What was most interesting about Richard’s introduction was the emphasis on the ‘employee’ rather than the ‘customer’ experience – offering staff the most convenient way to access corporate applications and productivity tools using single sign-on ID, via public cloud connections. Microsoft ‘Teams’ has been particularly successful in connecting remote workers.
Richard mentioned that the move home coincided with ‘year-end’ reporting and closing of the accounts. This process was completed in record time despite the physical disruption to staff. Productivity does not appear to have been affected by a distributed work environment.
Success factors for a smooth transition to home working
The audience described several key success factors that enabled a smooth transition to home working. These included:
- Cloud rather than hub-based network connectivity (e.g. AZURE) – thus avoiding ‘hairpin’ routing via congested data centres
- Universal adoption of Microsoft Office 365 and associated productivity tools such as ‘Teams’ prior to the Pandemic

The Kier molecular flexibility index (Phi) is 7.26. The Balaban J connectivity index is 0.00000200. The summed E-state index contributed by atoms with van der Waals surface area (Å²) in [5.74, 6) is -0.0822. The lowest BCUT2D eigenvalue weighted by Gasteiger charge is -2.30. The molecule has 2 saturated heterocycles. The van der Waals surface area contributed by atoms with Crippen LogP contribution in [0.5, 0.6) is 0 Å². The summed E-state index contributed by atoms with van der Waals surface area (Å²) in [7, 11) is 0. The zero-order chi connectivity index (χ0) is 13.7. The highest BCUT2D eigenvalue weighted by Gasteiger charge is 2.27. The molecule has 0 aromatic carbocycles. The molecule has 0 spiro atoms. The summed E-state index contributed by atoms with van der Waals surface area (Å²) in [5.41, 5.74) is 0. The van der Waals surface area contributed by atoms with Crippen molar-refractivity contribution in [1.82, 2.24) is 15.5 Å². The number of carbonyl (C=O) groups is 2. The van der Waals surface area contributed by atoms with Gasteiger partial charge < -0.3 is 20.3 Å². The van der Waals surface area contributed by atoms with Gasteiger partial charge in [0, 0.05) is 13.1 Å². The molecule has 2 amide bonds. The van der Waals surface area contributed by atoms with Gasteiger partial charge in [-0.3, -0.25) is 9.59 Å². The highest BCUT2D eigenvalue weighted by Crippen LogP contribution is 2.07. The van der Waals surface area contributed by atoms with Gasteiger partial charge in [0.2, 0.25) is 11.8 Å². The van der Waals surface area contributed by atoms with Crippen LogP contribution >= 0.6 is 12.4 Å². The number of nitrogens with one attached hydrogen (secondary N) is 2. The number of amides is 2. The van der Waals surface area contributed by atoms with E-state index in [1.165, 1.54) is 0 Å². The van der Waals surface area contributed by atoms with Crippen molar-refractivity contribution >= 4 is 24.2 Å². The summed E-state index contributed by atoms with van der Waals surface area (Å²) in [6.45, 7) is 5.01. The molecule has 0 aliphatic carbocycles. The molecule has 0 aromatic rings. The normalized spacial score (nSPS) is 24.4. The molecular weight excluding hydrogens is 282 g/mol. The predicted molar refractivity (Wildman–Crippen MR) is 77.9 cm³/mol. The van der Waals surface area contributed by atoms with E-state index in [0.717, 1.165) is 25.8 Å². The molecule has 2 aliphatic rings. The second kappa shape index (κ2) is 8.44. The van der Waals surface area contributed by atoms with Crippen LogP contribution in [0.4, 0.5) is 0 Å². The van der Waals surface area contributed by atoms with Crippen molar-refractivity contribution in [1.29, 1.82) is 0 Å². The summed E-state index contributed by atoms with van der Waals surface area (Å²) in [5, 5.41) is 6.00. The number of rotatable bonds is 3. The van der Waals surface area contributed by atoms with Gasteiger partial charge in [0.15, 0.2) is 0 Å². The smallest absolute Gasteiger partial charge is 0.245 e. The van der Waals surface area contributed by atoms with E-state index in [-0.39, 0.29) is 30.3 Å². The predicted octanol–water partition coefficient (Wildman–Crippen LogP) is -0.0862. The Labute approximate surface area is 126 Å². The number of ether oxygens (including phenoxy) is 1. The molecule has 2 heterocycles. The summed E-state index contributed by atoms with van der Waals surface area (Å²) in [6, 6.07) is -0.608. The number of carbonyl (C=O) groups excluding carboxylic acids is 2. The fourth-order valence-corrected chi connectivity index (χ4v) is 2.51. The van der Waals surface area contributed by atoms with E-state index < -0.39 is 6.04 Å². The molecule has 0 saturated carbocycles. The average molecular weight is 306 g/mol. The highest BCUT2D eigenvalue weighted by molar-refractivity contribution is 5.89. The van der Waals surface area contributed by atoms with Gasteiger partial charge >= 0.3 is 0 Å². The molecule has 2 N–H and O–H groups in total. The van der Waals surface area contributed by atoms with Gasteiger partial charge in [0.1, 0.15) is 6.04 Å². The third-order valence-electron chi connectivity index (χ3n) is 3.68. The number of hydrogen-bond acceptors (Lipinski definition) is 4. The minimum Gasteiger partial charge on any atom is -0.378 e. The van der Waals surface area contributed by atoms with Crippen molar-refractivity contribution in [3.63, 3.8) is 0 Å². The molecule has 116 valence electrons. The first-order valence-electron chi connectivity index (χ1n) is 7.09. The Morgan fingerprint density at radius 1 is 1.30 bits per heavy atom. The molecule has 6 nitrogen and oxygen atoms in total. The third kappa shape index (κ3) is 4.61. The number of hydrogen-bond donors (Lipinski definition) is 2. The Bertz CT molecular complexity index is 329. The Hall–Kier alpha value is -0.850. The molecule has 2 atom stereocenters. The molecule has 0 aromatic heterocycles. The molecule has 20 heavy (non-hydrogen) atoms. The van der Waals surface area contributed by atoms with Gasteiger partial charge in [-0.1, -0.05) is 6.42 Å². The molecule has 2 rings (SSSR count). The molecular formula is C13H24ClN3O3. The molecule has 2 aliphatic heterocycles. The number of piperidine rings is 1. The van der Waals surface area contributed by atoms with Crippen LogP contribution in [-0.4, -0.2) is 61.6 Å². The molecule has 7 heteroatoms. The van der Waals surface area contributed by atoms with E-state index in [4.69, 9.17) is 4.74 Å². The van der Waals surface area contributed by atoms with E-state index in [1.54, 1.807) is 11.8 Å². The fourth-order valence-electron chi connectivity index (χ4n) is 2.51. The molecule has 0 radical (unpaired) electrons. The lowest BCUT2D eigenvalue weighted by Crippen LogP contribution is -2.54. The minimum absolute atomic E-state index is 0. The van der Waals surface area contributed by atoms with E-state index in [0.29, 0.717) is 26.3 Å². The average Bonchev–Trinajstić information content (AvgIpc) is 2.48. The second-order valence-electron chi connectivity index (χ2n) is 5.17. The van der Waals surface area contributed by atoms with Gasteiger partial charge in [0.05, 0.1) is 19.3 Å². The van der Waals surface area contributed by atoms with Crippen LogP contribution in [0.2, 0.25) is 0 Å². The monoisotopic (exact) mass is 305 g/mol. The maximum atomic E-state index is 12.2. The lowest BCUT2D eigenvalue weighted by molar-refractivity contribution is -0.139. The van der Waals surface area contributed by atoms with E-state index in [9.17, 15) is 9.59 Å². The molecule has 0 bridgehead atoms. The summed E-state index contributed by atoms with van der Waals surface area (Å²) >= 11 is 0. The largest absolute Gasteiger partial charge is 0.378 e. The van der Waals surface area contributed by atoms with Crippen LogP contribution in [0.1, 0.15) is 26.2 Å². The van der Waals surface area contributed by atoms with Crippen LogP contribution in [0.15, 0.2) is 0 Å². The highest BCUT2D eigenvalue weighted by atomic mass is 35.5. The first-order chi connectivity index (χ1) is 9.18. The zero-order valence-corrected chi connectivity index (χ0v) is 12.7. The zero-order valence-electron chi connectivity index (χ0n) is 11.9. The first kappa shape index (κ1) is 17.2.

- A ‘Bring your Own Device’ (BYOD) policy that encouraged staff to use home terminals such as Tablets
- Citrix based virtual desktop that simplified end user support and took a big load off contact centres
- A phased transition to home working that could be implemented in a global environment – starting with Chinese staff
Critical security challenges
The wholesale move to home working has introduced several security and governance challenges such as email phishing attacks, oversight of expanded attack surfaces, possible third-party access to confidential client information (such was the case for a wealth management firm) and lack of end-to-end security controls. The need to move many thousands of workers in days called for speedy decisions that increased security and governance risks. This was accompanied by a noticeable increase in criminal activity, especially during the first few weeks of the pandemic.